High-profile Nisa retailer Paul Cheema, co-owner of Malcolm’s Stores in Coventry, has received messages of support from shoppers and fellow retailers after taking part in Channel 4’s Dispatches programme.

Paul featured prominently in the Lawless Britain: Where are the Police? episode of the show, which aired on October 8. The programme set out to uncover the number of reported crimes that are dropped with little or no police investigation.

Since appearing on the show, Paul’s customers have rallied round the store, although he has heard nothing from the police.

“We’ve had lots of kind words from customers and many of them have been shocked and annoyed by the police’s response to the incidents of crime that we’ve had in the stores,” he said.

“Some of them blame the local police but I can guarantee if it’s happening in my stores then the same thing is happening to other retailers too.”

Paul has been left frustrated by the lack of response and communication from police to retail crime taking place in his stores, which includes a number of armed robberies.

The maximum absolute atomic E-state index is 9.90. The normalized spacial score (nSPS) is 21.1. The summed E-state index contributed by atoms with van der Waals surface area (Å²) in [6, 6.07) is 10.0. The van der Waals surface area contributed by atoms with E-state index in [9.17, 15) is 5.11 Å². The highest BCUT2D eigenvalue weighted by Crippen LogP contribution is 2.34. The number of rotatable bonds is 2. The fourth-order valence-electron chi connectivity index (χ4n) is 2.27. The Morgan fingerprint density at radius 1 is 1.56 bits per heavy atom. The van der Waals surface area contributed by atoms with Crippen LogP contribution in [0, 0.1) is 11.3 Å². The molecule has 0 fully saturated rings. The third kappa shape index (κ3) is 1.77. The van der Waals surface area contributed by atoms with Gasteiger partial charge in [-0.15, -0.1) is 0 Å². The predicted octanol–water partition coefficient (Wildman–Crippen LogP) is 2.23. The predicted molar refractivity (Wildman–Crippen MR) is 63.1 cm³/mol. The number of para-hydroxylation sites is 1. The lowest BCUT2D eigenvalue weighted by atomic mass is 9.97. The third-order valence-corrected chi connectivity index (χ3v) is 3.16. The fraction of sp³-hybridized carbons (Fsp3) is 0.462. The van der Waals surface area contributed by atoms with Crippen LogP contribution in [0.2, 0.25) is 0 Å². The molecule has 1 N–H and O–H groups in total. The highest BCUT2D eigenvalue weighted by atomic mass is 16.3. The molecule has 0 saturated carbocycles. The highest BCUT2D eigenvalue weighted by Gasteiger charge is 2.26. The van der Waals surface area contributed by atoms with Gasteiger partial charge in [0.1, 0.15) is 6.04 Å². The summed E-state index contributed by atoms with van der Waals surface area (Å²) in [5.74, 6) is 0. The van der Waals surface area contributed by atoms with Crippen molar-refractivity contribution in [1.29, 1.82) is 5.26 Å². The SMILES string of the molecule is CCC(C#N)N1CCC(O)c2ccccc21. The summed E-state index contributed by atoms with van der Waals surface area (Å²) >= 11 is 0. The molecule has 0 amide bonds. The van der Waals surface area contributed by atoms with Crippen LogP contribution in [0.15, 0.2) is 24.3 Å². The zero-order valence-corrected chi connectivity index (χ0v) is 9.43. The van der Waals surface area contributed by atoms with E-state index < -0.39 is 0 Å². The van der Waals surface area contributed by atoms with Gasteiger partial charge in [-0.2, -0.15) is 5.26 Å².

He added: “Me and [Nisa retailer] Rav Garcha met with the West Midland Police Crime Commissioner (PCC) earlier this year and he promised us that he would do something but now I’ve found out he doesn’t even take public phone calls!

“If he is elected to his role then he should be taking calls from the public and he should be taking action. I haven’t heard anything at all from the police since the programme was shown.”

The Association of Convenience Stores (ACS) helped put Paul in touch with his local PCC, and ACS chief executive James Lowman has worked closely with Paul on a number of retail crime reports and projects.

Paul said his work with the ACS led to his involvement in the Dispatches programme and he hoped something good would come from his appearance on the show.

“Something needs to change be done and something needs to change,” Paul said. “The problem is that the products being stolen in raids on our stores on not being sold on the street, they are going back into the system and being sold by other retailers.

“These stores need to know that they should stop what they are doing, especially with all the track and trace laws coming out next year. If they don’t, they could be putting their business at serious risk.”